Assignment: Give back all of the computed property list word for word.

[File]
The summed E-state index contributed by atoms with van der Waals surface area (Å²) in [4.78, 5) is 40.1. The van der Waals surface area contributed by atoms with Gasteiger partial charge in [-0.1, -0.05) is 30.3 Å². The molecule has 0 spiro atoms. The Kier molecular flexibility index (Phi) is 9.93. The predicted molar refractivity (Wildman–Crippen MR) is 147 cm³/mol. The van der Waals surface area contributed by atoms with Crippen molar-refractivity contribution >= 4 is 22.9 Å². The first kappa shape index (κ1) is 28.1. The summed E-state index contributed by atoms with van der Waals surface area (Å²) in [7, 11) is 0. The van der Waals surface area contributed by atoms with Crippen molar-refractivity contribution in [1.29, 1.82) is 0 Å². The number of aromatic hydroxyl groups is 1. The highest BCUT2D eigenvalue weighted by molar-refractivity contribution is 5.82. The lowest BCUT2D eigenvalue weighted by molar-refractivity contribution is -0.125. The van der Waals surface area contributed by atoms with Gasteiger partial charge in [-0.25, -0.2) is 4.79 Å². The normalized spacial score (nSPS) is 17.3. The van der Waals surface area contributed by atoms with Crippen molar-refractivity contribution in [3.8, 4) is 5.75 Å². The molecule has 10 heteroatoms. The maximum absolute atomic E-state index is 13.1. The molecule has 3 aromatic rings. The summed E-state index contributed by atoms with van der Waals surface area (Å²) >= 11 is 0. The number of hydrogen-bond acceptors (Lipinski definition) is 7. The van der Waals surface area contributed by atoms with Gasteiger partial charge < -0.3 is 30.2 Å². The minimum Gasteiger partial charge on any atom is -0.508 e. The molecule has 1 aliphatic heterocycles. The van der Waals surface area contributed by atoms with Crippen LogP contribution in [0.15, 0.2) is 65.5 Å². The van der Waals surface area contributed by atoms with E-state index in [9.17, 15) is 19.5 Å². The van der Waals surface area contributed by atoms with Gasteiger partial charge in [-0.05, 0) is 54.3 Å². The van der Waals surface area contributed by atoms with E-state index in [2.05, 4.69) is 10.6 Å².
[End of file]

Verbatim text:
The summed E-state index contributed by atoms with van der Waals surface area (Å²) in [4.78, 5) is 40.1. The van der Waals surface area contributed by atoms with Gasteiger partial charge in [-0.1, -0.05) is 30.3 Å². The molecule has 0 spiro atoms. The Kier molecular flexibility index (Phi) is 9.93. The predicted molar refractivity (Wildman–Crippen MR) is 147 cm³/mol. The van der Waals surface area contributed by atoms with Crippen molar-refractivity contribution >= 4 is 22.9 Å². The first kappa shape index (κ1) is 28.1. The summed E-state index contributed by atoms with van der Waals surface area (Å²) in [7, 11) is 0. The van der Waals surface area contributed by atoms with Crippen molar-refractivity contribution in [1.29, 1.82) is 0 Å². The number of aromatic hydroxyl groups is 1. The highest BCUT2D eigenvalue weighted by molar-refractivity contribution is 5.82. The lowest BCUT2D eigenvalue weighted by molar-refractivity contribution is -0.125. The van der Waals surface area contributed by atoms with Gasteiger partial charge in [-0.25, -0.2) is 4.79 Å². The normalized spacial score (nSPS) is 17.3. The van der Waals surface area contributed by atoms with Crippen molar-refractivity contribution in [3.8, 4) is 5.75 Å². The molecule has 10 heteroatoms. The maximum absolute atomic E-state index is 13.1. The molecule has 3 aromatic rings. The summed E-state index contributed by atoms with van der Waals surface area (Å²) >= 11 is 0. The number of hydrogen-bond acceptors (Lipinski definition) is 7. The van der Waals surface area contributed by atoms with Gasteiger partial charge < -0.3 is 30.2 Å². The minimum Gasteiger partial charge on any atom is -0.508 e. The molecule has 1 aliphatic heterocycles. The van der Waals surface area contributed by atoms with Crippen LogP contribution in [0.15, 0.2) is 65.5 Å². The van der Waals surface area contributed by atoms with E-state index in [9.17, 15) is 19.5 Å². The van der Waals surface area contributed by atoms with Gasteiger partial charge in [-0.05, 0) is 54.3 Å². The van der Waals surface area contributed by atoms with E-state index in [2.05, 4.69) is 10.6 Å².